However, as I said earlier, each to his own. I'm glad Chris found all the advice on here useful and he's probably making the wisest decision in trying things out for himself.

Cheers,

John
 

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I once owned an Alvey Sidecast reel (are they still available?), which I used down rod in a similar fashion.
they're still available, Shakespeare have them on their website.

I saw someone using one on Roker Pier a few months back - seemed superb for distance casting.
 

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they're still available, Shakespeare have them on their website.

I saw someone using one on Roker Pier a few months back - seemed superb for distance casting.
I sometimes wonder why they aren't popular on rock marks where they used to use Scarborough reels. They'll both cast and winch.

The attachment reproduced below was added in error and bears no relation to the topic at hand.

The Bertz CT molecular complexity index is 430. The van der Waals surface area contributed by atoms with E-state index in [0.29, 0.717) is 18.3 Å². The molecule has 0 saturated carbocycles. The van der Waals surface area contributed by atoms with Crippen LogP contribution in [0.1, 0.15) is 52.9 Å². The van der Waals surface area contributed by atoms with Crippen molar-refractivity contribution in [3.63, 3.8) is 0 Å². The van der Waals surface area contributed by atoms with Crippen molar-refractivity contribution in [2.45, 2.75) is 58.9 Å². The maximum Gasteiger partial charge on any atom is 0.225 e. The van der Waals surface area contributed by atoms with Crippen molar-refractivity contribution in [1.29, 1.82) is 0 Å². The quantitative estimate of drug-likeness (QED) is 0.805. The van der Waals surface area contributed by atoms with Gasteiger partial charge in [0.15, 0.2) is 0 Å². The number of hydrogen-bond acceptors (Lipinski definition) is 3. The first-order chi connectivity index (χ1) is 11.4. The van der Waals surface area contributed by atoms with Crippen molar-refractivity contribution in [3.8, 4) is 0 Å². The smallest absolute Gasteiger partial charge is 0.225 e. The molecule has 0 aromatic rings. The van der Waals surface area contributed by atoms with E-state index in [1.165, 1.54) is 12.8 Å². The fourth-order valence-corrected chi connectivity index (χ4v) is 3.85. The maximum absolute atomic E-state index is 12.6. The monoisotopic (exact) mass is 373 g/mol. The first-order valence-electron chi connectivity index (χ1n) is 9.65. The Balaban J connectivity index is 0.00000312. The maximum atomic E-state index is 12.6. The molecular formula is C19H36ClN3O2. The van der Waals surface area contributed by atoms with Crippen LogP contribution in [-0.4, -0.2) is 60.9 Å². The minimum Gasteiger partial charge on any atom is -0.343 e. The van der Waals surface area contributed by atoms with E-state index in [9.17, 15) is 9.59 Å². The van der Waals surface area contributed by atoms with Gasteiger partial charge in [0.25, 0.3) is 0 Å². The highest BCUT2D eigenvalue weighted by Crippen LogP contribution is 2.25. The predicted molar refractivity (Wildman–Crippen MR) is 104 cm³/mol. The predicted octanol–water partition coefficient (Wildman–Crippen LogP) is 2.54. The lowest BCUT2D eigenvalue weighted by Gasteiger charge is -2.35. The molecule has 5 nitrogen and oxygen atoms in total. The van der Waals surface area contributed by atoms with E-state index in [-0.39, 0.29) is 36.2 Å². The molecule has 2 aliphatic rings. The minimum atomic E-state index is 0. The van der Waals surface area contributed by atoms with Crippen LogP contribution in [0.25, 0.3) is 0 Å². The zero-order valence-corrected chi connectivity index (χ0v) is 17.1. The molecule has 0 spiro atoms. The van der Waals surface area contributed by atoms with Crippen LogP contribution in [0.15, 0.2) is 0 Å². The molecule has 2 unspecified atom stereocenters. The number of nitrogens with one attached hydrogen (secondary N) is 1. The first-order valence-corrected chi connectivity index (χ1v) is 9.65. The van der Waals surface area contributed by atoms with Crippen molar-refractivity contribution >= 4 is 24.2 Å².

Cheers,

John

P.S. I've just checked Shakespeare's site and they only do small models. I think their poor rate of retrieve would tell against them. They used to be avilable in sizes up to around 7" diameter. Here's a page on surfcasting with Alveys: http://www.surfcasters.iinet.net.au/UsingAlveyReels.html
 

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Saw a video recently of some guys surf fishing for big Bronze Whaler sharks in Namibia.They were using large 4/0 size multipliers on 14 foot rods,with the reels in the low mount.They caught some bloody big sharks,and were chucking huge baits and 8oz sinkers a country mile.Unbelievable.